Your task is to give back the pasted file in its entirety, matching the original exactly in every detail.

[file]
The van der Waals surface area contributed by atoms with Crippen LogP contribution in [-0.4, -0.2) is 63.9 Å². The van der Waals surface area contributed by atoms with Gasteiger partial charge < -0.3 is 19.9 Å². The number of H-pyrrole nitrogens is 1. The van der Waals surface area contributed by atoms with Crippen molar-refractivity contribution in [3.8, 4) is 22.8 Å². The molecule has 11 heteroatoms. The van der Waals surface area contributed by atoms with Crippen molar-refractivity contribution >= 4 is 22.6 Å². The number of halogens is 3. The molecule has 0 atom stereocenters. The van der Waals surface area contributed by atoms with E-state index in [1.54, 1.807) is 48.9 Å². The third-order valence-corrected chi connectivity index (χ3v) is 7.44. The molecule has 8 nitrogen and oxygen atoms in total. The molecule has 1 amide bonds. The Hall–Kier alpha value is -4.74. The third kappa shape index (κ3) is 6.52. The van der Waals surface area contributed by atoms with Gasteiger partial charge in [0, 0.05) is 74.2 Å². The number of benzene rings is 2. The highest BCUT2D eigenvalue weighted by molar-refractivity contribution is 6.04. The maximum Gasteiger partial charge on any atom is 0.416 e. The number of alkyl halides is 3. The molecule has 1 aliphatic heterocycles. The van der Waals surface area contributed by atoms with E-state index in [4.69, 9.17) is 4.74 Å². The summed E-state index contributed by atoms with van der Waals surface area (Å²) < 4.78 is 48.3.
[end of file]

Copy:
The van der Waals surface area contributed by atoms with Crippen LogP contribution in [-0.4, -0.2) is 63.9 Å². The van der Waals surface area contributed by atoms with Gasteiger partial charge < -0.3 is 19.9 Å². The number of H-pyrrole nitrogens is 1. The van der Waals surface area contributed by atoms with Crippen molar-refractivity contribution in [3.8, 4) is 22.8 Å². The molecule has 11 heteroatoms. The van der Waals surface area contributed by atoms with Crippen molar-refractivity contribution >= 4 is 22.6 Å². The number of halogens is 3. The molecule has 0 atom stereocenters. The van der Waals surface area contributed by atoms with E-state index in [1.54, 1.807) is 48.9 Å². The third-order valence-corrected chi connectivity index (χ3v) is 7.44. The molecule has 8 nitrogen and oxygen atoms in total. The molecule has 1 amide bonds. The Hall–Kier alpha value is -4.74. The third kappa shape index (κ3) is 6.52. The van der Waals surface area contributed by atoms with Gasteiger partial charge in [0, 0.05) is 74.2 Å². The number of benzene rings is 2. The highest BCUT2D eigenvalue weighted by molar-refractivity contribution is 6.04. The maximum Gasteiger partial charge on any atom is 0.416 e. The number of alkyl halides is 3. The molecule has 1 aliphatic heterocycles. The van der Waals surface area contributed by atoms with E-state index in [4.69, 9.17) is 4.74 Å². The summed E-state index contributed by atoms with van der Waals surface area (Å²) < 4.78 is 48.3.